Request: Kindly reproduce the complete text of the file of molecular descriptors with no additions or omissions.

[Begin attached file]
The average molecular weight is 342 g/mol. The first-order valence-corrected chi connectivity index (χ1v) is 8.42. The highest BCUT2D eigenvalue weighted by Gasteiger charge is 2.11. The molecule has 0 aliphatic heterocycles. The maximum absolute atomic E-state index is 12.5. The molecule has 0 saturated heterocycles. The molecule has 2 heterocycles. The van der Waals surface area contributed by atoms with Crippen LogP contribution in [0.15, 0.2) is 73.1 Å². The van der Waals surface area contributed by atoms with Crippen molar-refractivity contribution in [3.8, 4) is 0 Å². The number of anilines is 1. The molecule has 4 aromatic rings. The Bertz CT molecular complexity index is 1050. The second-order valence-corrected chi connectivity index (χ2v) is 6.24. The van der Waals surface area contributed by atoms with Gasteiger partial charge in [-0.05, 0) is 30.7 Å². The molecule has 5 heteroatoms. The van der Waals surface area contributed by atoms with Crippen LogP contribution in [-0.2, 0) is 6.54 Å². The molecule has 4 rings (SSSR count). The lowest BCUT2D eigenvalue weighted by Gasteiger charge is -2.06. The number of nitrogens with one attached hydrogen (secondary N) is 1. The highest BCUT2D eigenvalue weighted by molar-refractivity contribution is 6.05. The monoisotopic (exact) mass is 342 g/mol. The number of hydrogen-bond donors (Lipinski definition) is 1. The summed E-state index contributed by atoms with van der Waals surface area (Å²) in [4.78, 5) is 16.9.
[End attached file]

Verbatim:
The average molecular weight is 342 g/mol. The first-order valence-corrected chi connectivity index (χ1v) is 8.42. The highest BCUT2D eigenvalue weighted by Gasteiger charge is 2.11. The molecule has 0 aliphatic heterocycles. The maximum absolute atomic E-state index is 12.5. The molecule has 0 saturated heterocycles. The molecule has 2 heterocycles. The van der Waals surface area contributed by atoms with Crippen LogP contribution in [0.15, 0.2) is 73.1 Å². The van der Waals surface area contributed by atoms with Crippen molar-refractivity contribution in [3.8, 4) is 0 Å². The number of anilines is 1. The molecule has 4 aromatic rings. The Bertz CT molecular complexity index is 1050. The second-order valence-corrected chi connectivity index (χ2v) is 6.24. The van der Waals surface area contributed by atoms with Gasteiger partial charge in [-0.05, 0) is 30.7 Å². The molecule has 5 heteroatoms. The van der Waals surface area contributed by atoms with Crippen LogP contribution in [-0.2, 0) is 6.54 Å². The molecule has 4 rings (SSSR count). The lowest BCUT2D eigenvalue weighted by Gasteiger charge is -2.06. The number of nitrogens with one attached hydrogen (secondary N) is 1. The highest BCUT2D eigenvalue weighted by molar-refractivity contribution is 6.05. The monoisotopic (exact) mass is 342 g/mol. The number of hydrogen-bond donors (Lipinski definition) is 1. The summed E-state index contributed by atoms with van der Waals surface area (Å²) in [4.78, 5) is 16.9.